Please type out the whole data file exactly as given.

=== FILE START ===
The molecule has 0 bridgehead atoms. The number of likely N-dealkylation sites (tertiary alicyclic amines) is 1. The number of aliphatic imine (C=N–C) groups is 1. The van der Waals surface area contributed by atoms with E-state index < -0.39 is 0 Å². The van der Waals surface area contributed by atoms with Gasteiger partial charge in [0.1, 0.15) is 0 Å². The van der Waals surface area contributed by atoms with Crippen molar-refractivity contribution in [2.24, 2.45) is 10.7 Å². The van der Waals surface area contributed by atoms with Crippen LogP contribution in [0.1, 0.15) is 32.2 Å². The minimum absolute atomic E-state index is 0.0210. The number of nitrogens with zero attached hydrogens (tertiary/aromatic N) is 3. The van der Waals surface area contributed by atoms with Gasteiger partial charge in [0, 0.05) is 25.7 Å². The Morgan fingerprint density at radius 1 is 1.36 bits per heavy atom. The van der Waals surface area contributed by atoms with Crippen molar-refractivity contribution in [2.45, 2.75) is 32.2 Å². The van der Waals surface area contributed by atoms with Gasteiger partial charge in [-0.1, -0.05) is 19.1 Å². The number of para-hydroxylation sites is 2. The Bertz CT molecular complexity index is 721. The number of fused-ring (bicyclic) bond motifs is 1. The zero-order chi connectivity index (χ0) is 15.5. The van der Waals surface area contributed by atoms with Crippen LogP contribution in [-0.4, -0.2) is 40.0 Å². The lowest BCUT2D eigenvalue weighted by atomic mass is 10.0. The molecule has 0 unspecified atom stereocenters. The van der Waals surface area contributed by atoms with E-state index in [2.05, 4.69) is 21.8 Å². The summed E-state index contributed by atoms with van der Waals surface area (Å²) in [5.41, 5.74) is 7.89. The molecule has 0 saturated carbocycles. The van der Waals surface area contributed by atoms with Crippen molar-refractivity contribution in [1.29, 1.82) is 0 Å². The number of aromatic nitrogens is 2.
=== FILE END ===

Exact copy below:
The molecule has 0 bridgehead atoms. The number of likely N-dealkylation sites (tertiary alicyclic amines) is 1. The number of aliphatic imine (C=N–C) groups is 1. The van der Waals surface area contributed by atoms with E-state index < -0.39 is 0 Å². The van der Waals surface area contributed by atoms with Gasteiger partial charge in [0.1, 0.15) is 0 Å². The van der Waals surface area contributed by atoms with Crippen molar-refractivity contribution in [2.24, 2.45) is 10.7 Å². The van der Waals surface area contributed by atoms with Crippen LogP contribution in [0.1, 0.15) is 32.2 Å². The minimum absolute atomic E-state index is 0.0210. The number of nitrogens with zero attached hydrogens (tertiary/aromatic N) is 3. The van der Waals surface area contributed by atoms with Gasteiger partial charge in [0, 0.05) is 25.7 Å². The Morgan fingerprint density at radius 1 is 1.36 bits per heavy atom. The van der Waals surface area contributed by atoms with Crippen molar-refractivity contribution in [2.45, 2.75) is 32.2 Å². The van der Waals surface area contributed by atoms with Gasteiger partial charge in [-0.1, -0.05) is 19.1 Å². The number of para-hydroxylation sites is 2. The Bertz CT molecular complexity index is 721. The number of fused-ring (bicyclic) bond motifs is 1. The zero-order chi connectivity index (χ0) is 15.5. The van der Waals surface area contributed by atoms with Crippen LogP contribution in [-0.4, -0.2) is 40.0 Å². The lowest BCUT2D eigenvalue weighted by atomic mass is 10.0. The molecule has 0 unspecified atom stereocenters. The van der Waals surface area contributed by atoms with E-state index in [2.05, 4.69) is 21.8 Å². The summed E-state index contributed by atoms with van der Waals surface area (Å²) in [5.41, 5.74) is 7.89. The molecule has 0 saturated carbocycles. The van der Waals surface area contributed by atoms with Crippen molar-refractivity contribution in [1.29, 1.82) is 0 Å². The number of aromatic nitrogens is 2.